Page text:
Tuesday, October 6, 2009

Day 17

Phew! After an actioned packed day (by Ballymaloe standards), I can finally sit back, relax, ...and relive my action packed day. So here goes. It began with an early AM arousal for herb duty with my new best friend, the head gardener. He handed me a rather large knife and we hacked away at fennel, dill, marjoram, parsley, chervil, thyme, and sweet geranium for the better part of an hour. Once we had cut enough herbs for all of Christendom, I headed to my kitchen to prepare for the days work. I blinked, and it was 12:30. In a whirl-wind of sweating onions and picking crabs and waiting for dough to rise, I somehow wound up with a loaf of brown yeast bread, a shepherd's pie, crab mayonnaise, and green beans. I undercooked the beans (apparently "there is a fine line between al dente and undercooked"). The shepherd's pie was delicious, if I do say so myself. And my brown yeast bread could have been lighter. I'll try that one again tomorrow.

Rory, our favorite lecturer, was at the helm again for the afternoon demonstration. We had a "Mexican" themed day, learning how to cook our own tortillas (both wheat and the traditional maize), various quesadillas, guacamole, and homemade salsa, followed by some traditional sorbets, crunchy orange butter scones ("hot out of the oven, they will cause a sensation"), and apple jelly. If your library is thirsting for some Mexican cookbooks, anything by Rick Bayless or Diana Kennedy will serve you well.

After the demo, I had time for a quick shower before rushing off to the Ballymaloe House to observe the kitchen during dinner service. All I can say is that I have a long way to go before I can churn out food that is as delicious as theirs. We glaze carrots, but they really glaze the hell out of carrots. We mash potatoes, but they Mash Potatoes. It's like night and day, really. I don't get it. Part of their secret is the quality of their ingredients (you should try their olive oil), but a lot of it is just impeccable seasoning. Tasting (and re-tasting) food before you serve it is a hugely important step.

Your daily dose of tips:

- When making quesadillas, do not overdo the ingredients so that it becomes a "fat American sandwich". (His exact words. I am still trying to figure out if he meant for the adjective "fat" to describe "American" or "sandwich"? Maybe both?) Quesadillas should be light - there is an art to the proportion of the ingredients.

- Think ahead with avocados. Some take time to ripen. Press your thumb against the skin - if it holds your thumbprint, it's ripe (similar to testing a mango).

- When making guacamole in advance, there are two tricks to keep the mixture from going brown. Trick number one: save the stone as you prepare the avocado. The stone mysteriously delays the oxidization process as long as it is in contact with the avocado. Put it into the bowl with the prepared guac, which leads me to... Trick number two: place cling wrap directly onto the surface of the guac, making an airtight seal around the bowl. Now you're set to refrigerate the dip.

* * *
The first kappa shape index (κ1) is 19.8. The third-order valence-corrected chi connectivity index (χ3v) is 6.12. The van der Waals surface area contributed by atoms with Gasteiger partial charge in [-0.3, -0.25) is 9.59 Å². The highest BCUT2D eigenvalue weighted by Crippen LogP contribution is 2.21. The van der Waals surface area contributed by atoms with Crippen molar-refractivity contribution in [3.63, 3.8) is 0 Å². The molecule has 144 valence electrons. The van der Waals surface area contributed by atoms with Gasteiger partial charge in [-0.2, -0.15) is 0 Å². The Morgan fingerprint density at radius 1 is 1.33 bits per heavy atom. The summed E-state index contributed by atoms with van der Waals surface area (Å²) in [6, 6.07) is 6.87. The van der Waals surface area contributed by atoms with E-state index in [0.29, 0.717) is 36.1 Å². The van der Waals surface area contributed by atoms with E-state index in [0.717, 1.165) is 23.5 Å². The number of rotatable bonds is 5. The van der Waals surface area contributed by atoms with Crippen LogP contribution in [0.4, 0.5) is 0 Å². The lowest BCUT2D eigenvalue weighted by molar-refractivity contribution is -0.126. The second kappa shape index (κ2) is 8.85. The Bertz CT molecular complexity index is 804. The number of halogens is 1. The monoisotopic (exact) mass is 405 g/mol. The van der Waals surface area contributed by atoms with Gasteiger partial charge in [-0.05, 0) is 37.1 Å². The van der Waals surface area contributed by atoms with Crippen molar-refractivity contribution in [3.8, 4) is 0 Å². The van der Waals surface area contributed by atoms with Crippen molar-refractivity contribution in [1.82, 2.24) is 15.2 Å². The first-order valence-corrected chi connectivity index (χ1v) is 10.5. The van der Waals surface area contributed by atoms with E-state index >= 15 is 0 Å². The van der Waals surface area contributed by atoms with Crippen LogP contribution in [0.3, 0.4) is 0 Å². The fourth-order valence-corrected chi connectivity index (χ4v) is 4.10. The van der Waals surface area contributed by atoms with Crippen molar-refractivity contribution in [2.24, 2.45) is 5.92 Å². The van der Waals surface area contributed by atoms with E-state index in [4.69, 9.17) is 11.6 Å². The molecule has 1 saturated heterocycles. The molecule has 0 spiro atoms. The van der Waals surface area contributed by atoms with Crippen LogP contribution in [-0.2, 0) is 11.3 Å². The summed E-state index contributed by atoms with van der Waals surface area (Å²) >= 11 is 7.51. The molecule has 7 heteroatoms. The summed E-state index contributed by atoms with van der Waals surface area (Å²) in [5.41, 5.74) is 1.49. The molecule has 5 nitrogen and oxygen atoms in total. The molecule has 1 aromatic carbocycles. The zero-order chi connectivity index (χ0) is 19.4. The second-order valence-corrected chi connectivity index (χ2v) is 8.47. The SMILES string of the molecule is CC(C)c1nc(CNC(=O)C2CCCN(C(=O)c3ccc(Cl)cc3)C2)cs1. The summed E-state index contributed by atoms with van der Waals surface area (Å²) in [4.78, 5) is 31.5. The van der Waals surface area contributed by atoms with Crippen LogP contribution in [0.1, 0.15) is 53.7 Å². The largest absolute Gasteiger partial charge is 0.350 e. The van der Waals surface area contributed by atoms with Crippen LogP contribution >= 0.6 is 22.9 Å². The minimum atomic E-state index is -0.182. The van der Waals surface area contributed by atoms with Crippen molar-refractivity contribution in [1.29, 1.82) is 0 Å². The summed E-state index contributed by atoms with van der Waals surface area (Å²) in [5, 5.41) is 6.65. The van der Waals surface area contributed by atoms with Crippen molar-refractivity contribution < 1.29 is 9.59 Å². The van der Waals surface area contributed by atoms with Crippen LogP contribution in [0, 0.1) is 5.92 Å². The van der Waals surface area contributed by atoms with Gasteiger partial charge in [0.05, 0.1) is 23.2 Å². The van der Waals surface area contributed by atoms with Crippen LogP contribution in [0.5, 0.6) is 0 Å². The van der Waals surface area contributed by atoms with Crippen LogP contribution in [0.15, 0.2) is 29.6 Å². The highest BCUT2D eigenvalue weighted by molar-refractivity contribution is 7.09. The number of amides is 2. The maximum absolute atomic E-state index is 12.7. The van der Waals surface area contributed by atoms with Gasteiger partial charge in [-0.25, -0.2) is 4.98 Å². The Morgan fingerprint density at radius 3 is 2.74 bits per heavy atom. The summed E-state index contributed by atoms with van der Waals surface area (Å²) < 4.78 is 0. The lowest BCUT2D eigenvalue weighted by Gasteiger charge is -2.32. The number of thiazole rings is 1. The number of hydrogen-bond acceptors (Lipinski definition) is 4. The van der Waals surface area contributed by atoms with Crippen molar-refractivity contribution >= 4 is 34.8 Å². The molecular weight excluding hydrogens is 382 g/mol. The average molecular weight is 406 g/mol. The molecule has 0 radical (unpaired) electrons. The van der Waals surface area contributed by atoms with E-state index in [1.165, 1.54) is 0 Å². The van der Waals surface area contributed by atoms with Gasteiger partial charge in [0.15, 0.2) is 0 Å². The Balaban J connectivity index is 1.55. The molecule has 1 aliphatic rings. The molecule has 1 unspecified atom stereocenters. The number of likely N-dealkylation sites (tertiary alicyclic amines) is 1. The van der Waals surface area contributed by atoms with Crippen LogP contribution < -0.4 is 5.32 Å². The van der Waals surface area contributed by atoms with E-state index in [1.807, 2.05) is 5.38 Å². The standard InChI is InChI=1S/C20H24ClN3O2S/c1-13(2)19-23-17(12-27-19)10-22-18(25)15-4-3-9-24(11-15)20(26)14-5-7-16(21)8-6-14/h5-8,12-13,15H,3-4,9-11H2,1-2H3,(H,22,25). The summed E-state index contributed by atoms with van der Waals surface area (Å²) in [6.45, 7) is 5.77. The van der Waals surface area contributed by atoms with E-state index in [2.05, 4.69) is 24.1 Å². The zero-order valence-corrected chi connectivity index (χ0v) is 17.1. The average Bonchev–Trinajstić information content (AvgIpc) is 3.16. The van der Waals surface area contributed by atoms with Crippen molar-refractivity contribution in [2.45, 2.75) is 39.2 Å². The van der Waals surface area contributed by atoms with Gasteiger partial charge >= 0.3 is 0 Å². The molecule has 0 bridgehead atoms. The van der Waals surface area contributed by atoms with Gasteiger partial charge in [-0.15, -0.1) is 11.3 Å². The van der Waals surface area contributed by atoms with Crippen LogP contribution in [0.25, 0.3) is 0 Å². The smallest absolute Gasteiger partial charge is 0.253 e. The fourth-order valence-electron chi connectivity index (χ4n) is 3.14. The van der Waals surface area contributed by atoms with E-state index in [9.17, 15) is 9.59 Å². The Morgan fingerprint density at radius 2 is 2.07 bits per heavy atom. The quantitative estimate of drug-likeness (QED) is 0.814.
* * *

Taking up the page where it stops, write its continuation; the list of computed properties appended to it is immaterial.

- Rethink the bean. They are an "almost perfect food" - lots of protein and fibre and zero fat or cholesterol. As an added bonus, they are inexpensive. If you think they are dull, you're not adding enough spice to their life. Be creative! Your waistline will thank you.

- Turmeric can be used as a natural antiseptic (chefs sometimes rub it on burns in the kitchen).

- Looking to improve your kitchen library? Check out anything by Roger Verge, master french chef.

- If you are an ice cream or sorbet eater (admit it!), think about investing in an ice cream machine. The ingredients for homemade ice creams and sorbets are inexpensive, the machine does all the work, and it will pay for itself in no time. Homemade ice cream is so delicious. Then again, it might be detrimental to your figure...

- Every kitchen should have at least one rubber spatula (this type)

- When making stock, the pot should simmer but never boil. Boiling will cause the fat to emulsify in the liquid, making it cloudy. You want the flavor of the fat, not the actual fat, in your stock. You should skim the actual fat off the top of the pot and discard.

- Try adding carrageen (a type of seaweed) into your diet - it is good for digestion and the lining your stomach

- Fennel seeds are also good for digestion - try pouring some boiling water into a mug with some fennel seeds after a painfully large meal!


  1. Dear Binny, I absolutely love reading your blog and particularly enjoy the "daily dose of tips" section! The photos are beautiful and the food looks divine. Enjoy every minute of your adventure! Love, Aunt Denise

  2. How do you skim fat off the top of a stock? I need fennel water right now..my eyes were bigger than my stomach at lunch!

  3. also..i just realized ive been adding comments almost everyday but failing to type in the security letters and they never actually posted!!! technologyyyyyy

  4. Al! The fat (if there is any) will rise to the top naturally when the stock simmers- you can take it out with a slotted spoon!